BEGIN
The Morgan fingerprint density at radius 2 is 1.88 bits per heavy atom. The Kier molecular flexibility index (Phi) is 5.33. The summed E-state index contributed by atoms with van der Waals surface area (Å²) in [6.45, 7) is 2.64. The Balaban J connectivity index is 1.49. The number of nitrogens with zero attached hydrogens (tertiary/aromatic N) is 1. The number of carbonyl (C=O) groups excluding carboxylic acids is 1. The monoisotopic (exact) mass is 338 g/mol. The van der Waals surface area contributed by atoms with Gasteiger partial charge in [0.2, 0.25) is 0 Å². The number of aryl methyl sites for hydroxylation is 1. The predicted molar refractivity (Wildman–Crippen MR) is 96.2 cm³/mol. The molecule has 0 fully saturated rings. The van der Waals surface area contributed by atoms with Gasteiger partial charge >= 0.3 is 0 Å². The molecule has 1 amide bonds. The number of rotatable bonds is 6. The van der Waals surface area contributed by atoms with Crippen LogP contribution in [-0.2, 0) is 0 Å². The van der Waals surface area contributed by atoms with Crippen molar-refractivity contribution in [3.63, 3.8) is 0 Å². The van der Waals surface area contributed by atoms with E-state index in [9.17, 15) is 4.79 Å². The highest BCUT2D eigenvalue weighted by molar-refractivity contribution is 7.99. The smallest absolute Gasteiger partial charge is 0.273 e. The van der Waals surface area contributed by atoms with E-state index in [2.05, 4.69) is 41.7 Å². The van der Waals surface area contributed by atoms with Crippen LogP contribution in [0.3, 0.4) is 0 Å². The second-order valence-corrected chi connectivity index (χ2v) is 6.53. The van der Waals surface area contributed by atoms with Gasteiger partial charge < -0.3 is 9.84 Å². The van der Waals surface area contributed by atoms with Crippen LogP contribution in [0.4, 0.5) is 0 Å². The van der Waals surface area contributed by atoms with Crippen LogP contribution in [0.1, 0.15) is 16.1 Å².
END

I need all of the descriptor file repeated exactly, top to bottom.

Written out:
The Morgan fingerprint density at radius 2 is 1.88 bits per heavy atom. The Kier molecular flexibility index (Phi) is 5.33. The summed E-state index contributed by atoms with van der Waals surface area (Å²) in [6.45, 7) is 2.64. The Balaban J connectivity index is 1.49. The number of nitrogens with zero attached hydrogens (tertiary/aromatic N) is 1. The number of carbonyl (C=O) groups excluding carboxylic acids is 1. The monoisotopic (exact) mass is 338 g/mol. The van der Waals surface area contributed by atoms with Gasteiger partial charge in [0.2, 0.25) is 0 Å². The number of aryl methyl sites for hydroxylation is 1. The predicted molar refractivity (Wildman–Crippen MR) is 96.2 cm³/mol. The molecule has 0 fully saturated rings. The van der Waals surface area contributed by atoms with Gasteiger partial charge >= 0.3 is 0 Å². The molecule has 1 amide bonds. The number of rotatable bonds is 6. The van der Waals surface area contributed by atoms with Crippen LogP contribution in [-0.2, 0) is 0 Å². The van der Waals surface area contributed by atoms with Crippen molar-refractivity contribution in [3.63, 3.8) is 0 Å². The van der Waals surface area contributed by atoms with E-state index in [9.17, 15) is 4.79 Å². The highest BCUT2D eigenvalue weighted by molar-refractivity contribution is 7.99. The smallest absolute Gasteiger partial charge is 0.273 e. The van der Waals surface area contributed by atoms with E-state index in [2.05, 4.69) is 41.7 Å². The van der Waals surface area contributed by atoms with Crippen LogP contribution in [0.3, 0.4) is 0 Å². The second-order valence-corrected chi connectivity index (χ2v) is 6.53. The van der Waals surface area contributed by atoms with Gasteiger partial charge < -0.3 is 9.84 Å². The van der Waals surface area contributed by atoms with Crippen LogP contribution in [0.4, 0.5) is 0 Å². The van der Waals surface area contributed by atoms with Crippen LogP contribution in [0.1, 0.15) is 16.1 Å².